We’ve all heard that dogs are man’s best friend, that pets can brighten our days and lengthen our lives. But what happens if your pet misbehaves? Worse, what happens if your dog injures someone?
Common law followed the “one-bite” rule, which held a dog owner liable for injuries caused by the animal only if the owner knew or should have known that the animal was likely to bite. In other words, the owner would be liable only if the dog had bitten someone in the past. However, that standard has been altered by statute. Currently, 36 states and the District of Columbia have adopted strict liability standards. Strict liability may be imposed through either statutes or case law and means that a dog owner is held liable for injuries even if the owner did not know that the dog was likely to bite. In other words, an owner is liable for the first bite. There are some limits to strict liability laws: for example, if an animal is provoked, injured, or teased by a person, then the dog’s owner may not be liable for any harm that person suffers as a result. Some states also carve out exceptions for dogs in law enforcement and dogs that attack intruders in their own homes.
Only Alaska, Arkansas, Idaho, Kansas, Mississippi, Nevada, New Mexico, New York, North Dakota, South Dakota, Texas, Vermont, Virginia, and Wyoming do not have some form of strict liability, although D.C. and four other states – Georgia, North Carolina, Tennessee, and West Virginia – impose strict liability only if a dog causes an injury while it is “at large” or off the leash.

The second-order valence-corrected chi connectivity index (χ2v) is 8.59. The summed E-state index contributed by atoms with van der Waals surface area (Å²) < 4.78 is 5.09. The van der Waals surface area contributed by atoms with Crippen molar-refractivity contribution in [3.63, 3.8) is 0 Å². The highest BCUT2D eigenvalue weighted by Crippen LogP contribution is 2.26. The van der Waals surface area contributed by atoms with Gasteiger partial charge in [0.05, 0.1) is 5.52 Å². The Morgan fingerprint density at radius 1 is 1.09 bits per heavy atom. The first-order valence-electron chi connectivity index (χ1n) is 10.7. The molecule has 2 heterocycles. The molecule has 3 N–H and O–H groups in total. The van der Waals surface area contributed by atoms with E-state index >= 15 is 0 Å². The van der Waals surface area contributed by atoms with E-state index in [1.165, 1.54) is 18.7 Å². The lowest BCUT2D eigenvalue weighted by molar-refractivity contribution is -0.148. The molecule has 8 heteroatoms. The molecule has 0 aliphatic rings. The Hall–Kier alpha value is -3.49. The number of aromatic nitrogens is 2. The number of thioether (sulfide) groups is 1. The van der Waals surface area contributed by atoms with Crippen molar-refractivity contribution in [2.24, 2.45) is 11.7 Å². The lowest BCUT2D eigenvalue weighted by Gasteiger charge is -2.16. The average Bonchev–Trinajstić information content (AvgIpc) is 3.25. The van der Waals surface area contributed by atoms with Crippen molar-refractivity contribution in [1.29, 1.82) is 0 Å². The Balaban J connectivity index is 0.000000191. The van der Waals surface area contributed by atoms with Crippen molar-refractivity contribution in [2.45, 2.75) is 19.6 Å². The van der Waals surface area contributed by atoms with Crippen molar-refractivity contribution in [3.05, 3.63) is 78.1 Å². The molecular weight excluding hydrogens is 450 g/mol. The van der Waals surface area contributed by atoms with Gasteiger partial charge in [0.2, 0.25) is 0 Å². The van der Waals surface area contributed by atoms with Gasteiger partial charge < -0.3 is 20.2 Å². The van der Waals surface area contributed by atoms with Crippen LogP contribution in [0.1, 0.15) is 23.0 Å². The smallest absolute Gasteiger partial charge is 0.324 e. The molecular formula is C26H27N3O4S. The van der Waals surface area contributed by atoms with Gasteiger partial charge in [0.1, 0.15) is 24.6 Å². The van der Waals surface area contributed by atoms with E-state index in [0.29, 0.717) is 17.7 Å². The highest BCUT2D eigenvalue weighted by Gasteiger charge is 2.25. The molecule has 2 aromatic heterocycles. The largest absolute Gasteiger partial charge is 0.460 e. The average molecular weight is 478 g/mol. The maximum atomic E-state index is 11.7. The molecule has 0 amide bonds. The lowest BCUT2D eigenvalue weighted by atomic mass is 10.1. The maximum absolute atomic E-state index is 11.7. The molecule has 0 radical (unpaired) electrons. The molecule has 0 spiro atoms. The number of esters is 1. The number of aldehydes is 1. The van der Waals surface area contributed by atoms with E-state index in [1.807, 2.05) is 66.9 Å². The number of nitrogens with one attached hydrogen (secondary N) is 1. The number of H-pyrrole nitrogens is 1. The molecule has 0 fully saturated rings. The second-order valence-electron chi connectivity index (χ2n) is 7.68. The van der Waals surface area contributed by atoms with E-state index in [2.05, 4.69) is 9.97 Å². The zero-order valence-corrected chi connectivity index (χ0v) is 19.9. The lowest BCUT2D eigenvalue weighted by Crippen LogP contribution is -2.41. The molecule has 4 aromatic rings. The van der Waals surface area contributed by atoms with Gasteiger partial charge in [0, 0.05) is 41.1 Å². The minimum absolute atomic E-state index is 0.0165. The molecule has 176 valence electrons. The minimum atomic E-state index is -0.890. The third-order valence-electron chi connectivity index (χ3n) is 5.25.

Recent years have seen an increase in reports of dog-related injuries, with more than 18,000 liability claims filed in 2017 accounting for an average payout hovering near $40,000 (up from just under $20,000 in 2003). Experts attribute this increase to growing medical costs. Further, the category of “dog-related injury” is expansive and includes not only dog bites but other types of injuries as well, such as the kinds of harm that would result for chasing a bicycle or jumping on a passerby. In fact, if your dog darts in front of a car and the car is damaged in the encounter, you may be liable for repairs.
Dog owners who are concerned about the possibility of paying damages for their pet’s misbehavior may wish to look into liability insurance and/or to familiarize themselves with their state’s pet liability laws. While owning a pet involves many delightful surprises, paying a dog bite victim’s medical bills shouldn’t be one of them.
Kathleen Davies is a Staff Writer for GetLegal.com. She is a graduate of the University of Michigan Law School and has practiced law and taught legal writing and advocacy.